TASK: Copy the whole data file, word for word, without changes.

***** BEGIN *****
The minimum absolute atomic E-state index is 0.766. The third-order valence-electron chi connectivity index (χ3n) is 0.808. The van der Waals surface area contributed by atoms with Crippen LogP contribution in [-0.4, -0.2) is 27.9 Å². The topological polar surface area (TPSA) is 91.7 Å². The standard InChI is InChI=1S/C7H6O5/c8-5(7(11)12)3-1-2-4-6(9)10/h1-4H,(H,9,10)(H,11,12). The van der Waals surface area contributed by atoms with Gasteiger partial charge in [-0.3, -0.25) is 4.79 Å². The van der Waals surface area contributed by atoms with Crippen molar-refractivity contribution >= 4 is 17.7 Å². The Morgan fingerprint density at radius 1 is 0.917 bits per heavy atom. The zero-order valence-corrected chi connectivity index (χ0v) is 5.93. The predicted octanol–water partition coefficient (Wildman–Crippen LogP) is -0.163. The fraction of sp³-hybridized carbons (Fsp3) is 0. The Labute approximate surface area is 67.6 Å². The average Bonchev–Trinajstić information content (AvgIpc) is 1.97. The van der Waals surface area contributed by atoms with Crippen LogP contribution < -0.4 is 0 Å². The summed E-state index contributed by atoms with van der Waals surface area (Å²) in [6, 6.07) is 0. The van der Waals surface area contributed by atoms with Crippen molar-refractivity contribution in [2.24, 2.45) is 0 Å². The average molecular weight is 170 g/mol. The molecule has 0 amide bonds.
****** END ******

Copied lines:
The minimum absolute atomic E-state index is 0.766. The third-order valence-electron chi connectivity index (χ3n) is 0.808. The van der Waals surface area contributed by atoms with Crippen LogP contribution in [-0.4, -0.2) is 27.9 Å². The topological polar surface area (TPSA) is 91.7 Å². The standard InChI is InChI=1S/C7H6O5/c8-5(7(11)12)3-1-2-4-6(9)10/h1-4H,(H,9,10)(H,11,12). The van der Waals surface area contributed by atoms with Gasteiger partial charge in [-0.3, -0.25) is 4.79 Å². The van der Waals surface area contributed by atoms with Crippen molar-refractivity contribution >= 4 is 17.7 Å². The Morgan fingerprint density at radius 1 is 0.917 bits per heavy atom. The zero-order valence-corrected chi connectivity index (χ0v) is 5.93. The predicted octanol–water partition coefficient (Wildman–Crippen LogP) is -0.163. The fraction of sp³-hybridized carbons (Fsp3) is 0. The Labute approximate surface area is 67.6 Å². The average Bonchev–Trinajstić information content (AvgIpc) is 1.97. The van der Waals surface area contributed by atoms with Crippen LogP contribution < -0.4 is 0 Å². The summed E-state index contributed by atoms with van der Waals surface area (Å²) in [6, 6.07) is 0. The van der Waals surface area contributed by atoms with Crippen molar-refractivity contribution in [2.24, 2.45) is 0 Å². The average molecular weight is 170 g/mol. The molecule has 0 amide bonds.